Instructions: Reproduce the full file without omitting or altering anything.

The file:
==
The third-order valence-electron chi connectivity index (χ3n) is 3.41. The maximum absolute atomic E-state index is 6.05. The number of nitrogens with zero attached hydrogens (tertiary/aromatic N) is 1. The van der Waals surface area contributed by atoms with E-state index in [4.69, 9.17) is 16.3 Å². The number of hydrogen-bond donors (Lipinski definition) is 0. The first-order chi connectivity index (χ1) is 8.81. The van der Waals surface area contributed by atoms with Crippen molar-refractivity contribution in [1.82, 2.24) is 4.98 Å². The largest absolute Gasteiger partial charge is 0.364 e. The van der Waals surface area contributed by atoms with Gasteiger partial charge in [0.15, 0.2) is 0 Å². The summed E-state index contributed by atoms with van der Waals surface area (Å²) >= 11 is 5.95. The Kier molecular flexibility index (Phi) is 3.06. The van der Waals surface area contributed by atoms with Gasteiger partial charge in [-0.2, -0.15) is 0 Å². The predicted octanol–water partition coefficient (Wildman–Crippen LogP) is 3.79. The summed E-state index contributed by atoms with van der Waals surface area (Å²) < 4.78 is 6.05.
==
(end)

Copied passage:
The third-order valence-electron chi connectivity index (χ3n) is 3.41. The maximum absolute atomic E-state index is 6.05. The number of nitrogens with zero attached hydrogens (tertiary/aromatic N) is 1. The van der Waals surface area contributed by atoms with E-state index in [4.69, 9.17) is 16.3 Å². The number of hydrogen-bond donors (Lipinski definition) is 0. The first-order chi connectivity index (χ1) is 8.81. The van der Waals surface area contributed by atoms with Crippen molar-refractivity contribution in [1.82, 2.24) is 4.98 Å². The largest absolute Gasteiger partial charge is 0.364 e. The van der Waals surface area contributed by atoms with Gasteiger partial charge in [0.15, 0.2) is 0 Å². The summed E-state index contributed by atoms with van der Waals surface area (Å²) >= 11 is 5.95. The Kier molecular flexibility index (Phi) is 3.06. The van der Waals surface area contributed by atoms with Gasteiger partial charge in [-0.2, -0.15) is 0 Å². The predicted octanol–water partition coefficient (Wildman–Crippen LogP) is 3.79. The summed E-state index contributed by atoms with van der Waals surface area (Å²) < 4.78 is 6.05.